|March 26, 2016|
lowercase|title=cGMP specific phosphodiesterase type 5
cGMP specific phosphodiesterase type 5 is an enzyme (EC number|220.127.116.11) from the phosphodiesterase class. It is found in various tissues, most prominently the corpus cavernosum and the retina.
The phosphodiesterase (PDE) isozymes found in rod and cone photoreceptor cells of the retina belong to a large family of cyclic nucleotide PDEs that catalyze cAMP and cGMP hydrolysis.
The interest in PDEs as molecular targets of drug action has grown with the development of isozyme-selective PDE inhibitors that offer potent inhibition of selected isozymes without the side effects attributed to nonselective inhibitors such as theophylline.
A PDE5 inhibitor that is significantly more potent and selective than zaprinast (an early PDE5 inhibitor) and comparable in its PDE inhibitory properties to sildenafil (Viagra, 1998), a drug recently approved for the treatment of male erectile dysfunction.
PDE5 is an enzyme that accepts cGMP and breaks it down. The kinetics of binding 3Hsildenafil and 3Htadalafil to the catalytic site of PDE5.
Both inhibitors bind with high affinity and specificity, and cGMP binding to the allosteric sites stimulates binding of PDE5 inhibitors at the catalytic site. The kinetics of inhibitor binding and inhibition of catalysis imply the existence of two PDE5 conformers, and results of native gel electrophoresis reveal that PDE5 exists in two apparently distinct conformations, i.e., an extended conformer and a more compact conformer.
PDE5 activity is modulated by a rapidly reversible redox switch. Chemical reduction of PDE5 relieves autoinhibition of enzyme functions; allosteric cGMP-binding activity is increased 10-fold, and catalytic activity is increased ~3-fold. The redox effect on allosteric cGMP-binding occurs in the isolated regulatory domain. A change in the state of reduction of PDE5 or the isolated regulatory domain is associated with an apparent conformational change similar to that caused by phosphorylation.
PDE5 is expressed in human colonic cells and in intestinal tissue and its activity is regulated by intracellular cGMP levels in these cells that increase on GCC activation. This presumably occurs through binding of cGMP to the GAF domains in the N-terminus of PDE5, resulting in allosteric activation of the enzyme.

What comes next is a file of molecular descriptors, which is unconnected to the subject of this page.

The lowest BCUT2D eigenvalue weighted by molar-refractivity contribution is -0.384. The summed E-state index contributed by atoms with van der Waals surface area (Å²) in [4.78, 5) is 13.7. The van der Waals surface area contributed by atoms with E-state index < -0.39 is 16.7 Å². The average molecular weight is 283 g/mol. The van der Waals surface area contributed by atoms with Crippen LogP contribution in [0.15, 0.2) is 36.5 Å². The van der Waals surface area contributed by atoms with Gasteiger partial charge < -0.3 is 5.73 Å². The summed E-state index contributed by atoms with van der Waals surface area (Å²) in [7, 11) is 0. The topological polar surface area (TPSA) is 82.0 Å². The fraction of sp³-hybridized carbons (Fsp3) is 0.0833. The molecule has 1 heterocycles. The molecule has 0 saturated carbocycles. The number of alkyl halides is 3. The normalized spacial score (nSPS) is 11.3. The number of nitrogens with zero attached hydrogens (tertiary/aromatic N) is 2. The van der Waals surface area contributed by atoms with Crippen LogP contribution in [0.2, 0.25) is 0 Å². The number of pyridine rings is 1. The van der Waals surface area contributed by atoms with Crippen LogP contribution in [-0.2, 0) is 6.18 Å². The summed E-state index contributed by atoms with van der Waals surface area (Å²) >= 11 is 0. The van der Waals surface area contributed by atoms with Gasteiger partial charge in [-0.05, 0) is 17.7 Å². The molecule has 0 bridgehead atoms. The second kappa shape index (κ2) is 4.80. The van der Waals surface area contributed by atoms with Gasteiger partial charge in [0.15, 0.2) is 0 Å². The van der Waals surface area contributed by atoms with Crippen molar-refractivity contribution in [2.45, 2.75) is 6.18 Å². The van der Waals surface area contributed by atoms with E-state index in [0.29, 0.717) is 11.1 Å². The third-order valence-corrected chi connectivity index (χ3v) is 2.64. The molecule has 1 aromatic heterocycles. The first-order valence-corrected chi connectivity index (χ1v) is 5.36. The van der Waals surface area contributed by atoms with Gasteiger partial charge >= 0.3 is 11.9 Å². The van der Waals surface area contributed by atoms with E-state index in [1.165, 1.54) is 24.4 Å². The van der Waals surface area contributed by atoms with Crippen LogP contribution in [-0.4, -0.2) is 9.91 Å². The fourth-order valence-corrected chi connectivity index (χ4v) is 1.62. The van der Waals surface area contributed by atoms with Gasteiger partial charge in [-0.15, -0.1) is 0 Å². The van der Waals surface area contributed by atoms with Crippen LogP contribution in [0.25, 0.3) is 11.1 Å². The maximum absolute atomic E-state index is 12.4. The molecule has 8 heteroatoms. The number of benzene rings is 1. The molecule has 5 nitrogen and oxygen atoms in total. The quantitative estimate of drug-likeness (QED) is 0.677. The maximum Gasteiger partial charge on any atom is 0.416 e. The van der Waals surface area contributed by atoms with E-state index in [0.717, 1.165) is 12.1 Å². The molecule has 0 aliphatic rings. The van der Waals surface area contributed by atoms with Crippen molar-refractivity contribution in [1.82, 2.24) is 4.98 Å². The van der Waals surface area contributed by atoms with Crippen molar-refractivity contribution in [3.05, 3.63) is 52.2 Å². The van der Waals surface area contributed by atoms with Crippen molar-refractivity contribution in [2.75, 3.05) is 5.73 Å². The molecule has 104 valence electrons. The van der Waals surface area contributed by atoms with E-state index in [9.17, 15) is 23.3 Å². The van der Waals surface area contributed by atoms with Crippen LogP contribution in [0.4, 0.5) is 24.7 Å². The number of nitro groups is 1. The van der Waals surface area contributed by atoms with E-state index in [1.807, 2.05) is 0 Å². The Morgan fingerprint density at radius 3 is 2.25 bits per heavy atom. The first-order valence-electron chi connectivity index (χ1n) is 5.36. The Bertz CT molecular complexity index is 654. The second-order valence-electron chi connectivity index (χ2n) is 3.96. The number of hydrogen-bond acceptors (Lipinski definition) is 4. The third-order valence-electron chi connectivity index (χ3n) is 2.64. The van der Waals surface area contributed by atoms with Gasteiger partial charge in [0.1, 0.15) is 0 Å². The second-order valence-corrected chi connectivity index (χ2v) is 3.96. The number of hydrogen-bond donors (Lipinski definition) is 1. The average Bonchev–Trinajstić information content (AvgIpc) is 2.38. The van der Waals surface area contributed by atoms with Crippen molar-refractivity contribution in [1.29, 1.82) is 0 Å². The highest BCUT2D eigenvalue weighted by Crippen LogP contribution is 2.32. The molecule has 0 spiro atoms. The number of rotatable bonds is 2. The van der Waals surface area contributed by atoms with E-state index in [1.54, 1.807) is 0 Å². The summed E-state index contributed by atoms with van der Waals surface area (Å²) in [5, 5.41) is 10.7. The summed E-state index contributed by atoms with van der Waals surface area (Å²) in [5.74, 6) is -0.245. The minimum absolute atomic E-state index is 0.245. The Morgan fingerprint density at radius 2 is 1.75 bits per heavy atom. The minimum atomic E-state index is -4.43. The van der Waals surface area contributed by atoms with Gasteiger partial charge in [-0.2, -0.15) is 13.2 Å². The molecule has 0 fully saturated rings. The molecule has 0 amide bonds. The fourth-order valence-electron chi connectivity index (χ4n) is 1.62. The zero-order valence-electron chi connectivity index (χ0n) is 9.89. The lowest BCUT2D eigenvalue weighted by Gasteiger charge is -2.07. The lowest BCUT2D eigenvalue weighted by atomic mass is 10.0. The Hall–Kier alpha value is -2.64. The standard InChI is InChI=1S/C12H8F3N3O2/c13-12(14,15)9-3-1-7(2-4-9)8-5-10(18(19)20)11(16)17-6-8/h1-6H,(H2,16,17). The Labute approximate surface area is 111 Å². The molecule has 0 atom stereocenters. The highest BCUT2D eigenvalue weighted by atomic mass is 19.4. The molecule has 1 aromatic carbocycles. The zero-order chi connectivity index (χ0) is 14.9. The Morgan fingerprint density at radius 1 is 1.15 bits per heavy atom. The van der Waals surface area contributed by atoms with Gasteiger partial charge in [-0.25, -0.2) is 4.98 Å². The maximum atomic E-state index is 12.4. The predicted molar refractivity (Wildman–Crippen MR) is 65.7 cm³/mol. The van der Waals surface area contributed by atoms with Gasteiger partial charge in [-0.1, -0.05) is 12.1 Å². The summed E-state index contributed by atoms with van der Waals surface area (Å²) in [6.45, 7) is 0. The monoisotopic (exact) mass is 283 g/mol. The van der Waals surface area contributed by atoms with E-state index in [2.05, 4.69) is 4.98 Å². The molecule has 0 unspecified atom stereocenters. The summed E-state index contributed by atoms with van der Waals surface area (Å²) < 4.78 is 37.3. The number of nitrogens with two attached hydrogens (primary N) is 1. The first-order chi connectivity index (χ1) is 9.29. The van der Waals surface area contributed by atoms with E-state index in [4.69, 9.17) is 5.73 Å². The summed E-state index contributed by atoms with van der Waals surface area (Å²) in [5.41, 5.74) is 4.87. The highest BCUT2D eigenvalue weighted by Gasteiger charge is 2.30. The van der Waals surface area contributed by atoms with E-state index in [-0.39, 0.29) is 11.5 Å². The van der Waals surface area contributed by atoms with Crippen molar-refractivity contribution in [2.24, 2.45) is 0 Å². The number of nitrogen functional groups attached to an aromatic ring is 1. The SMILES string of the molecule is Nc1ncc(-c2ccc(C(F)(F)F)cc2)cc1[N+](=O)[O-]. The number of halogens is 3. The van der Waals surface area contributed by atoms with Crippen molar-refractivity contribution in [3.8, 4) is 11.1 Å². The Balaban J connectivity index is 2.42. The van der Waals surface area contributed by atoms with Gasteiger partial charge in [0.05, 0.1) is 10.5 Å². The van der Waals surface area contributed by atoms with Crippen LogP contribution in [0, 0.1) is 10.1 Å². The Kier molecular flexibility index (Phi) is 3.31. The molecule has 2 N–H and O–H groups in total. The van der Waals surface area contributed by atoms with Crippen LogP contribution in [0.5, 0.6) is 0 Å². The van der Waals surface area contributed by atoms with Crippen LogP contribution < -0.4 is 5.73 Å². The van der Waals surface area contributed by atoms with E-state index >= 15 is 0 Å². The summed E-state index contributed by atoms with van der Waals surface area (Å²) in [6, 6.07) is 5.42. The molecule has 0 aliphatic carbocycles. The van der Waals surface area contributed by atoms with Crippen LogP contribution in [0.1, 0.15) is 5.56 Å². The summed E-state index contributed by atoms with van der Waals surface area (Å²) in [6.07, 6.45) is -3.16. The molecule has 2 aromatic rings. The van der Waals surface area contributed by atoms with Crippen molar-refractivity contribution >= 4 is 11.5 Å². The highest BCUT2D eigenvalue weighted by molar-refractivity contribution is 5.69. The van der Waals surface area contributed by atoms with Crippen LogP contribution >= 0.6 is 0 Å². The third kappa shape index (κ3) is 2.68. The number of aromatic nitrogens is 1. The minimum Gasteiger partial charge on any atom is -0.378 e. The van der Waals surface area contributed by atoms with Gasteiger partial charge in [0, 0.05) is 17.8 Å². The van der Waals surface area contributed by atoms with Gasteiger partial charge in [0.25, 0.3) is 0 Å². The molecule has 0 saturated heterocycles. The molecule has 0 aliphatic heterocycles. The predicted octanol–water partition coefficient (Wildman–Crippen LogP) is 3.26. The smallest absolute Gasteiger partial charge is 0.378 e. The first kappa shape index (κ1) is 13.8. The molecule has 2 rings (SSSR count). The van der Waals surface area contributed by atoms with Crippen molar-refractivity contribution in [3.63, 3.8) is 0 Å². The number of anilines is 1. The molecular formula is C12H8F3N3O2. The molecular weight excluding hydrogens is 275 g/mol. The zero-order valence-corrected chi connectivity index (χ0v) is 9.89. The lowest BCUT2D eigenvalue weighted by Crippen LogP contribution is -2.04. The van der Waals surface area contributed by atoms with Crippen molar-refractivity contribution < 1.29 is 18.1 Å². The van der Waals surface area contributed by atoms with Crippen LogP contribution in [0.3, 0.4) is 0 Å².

The mechanism of action of E4021 on both the nonactivated and activated forms of rod PDE6 because both states are relevant to understanding how PDE5-selective inhibitors may alter signal transduction pathways in photoreceptor cells. PDE5-selective inhibitors may show good discrimination of PDE5 from most other PDE isoforms.
Pfizer needed a chemical that would gum up PDE5 and keep it from doing its job. The chemical that Pfizer discovered is called sildenafil citrate. It fits right into the PDE5 enzyme and disables it.
Sildenafil is a potent and selective inhibitor of cGMP specific phosphodiesterase type 5 (PDE5) which is responsible for degradation of cGMP in the corpus cavernosum. This means that, with Viagra on board, normal sexual stimulation leads to increased levels of cGMP in the corpus cavernosum which leads to better erections. Without sexual stimulation and no activation of the NO/cGMP system, Viagra should not cause an erection.
Viagra (Sildenafil) is a member of a family of drugs called PDE5 Inhibitors. Viagra was the first PDE5 inhibitor on the market. FDA approved Viagra on March 27, 1998. http://www.viagra.com/ Viagra?? contains sildenafil citrate packaged as a pill.
When a man takes a Viagra?? pill, the sildenafil citrate flows throughout his body, but it really only affects the PDE5 enzyme in the penis. The drug stays in the bloodstream for about four hours, and then it is washed out of the blood by the liver and kidneys.
Researchers are investigating a newer version of drugs that inhibit the enzyme targeted by sildenafil, phosphodiesterase-5 (PDE5).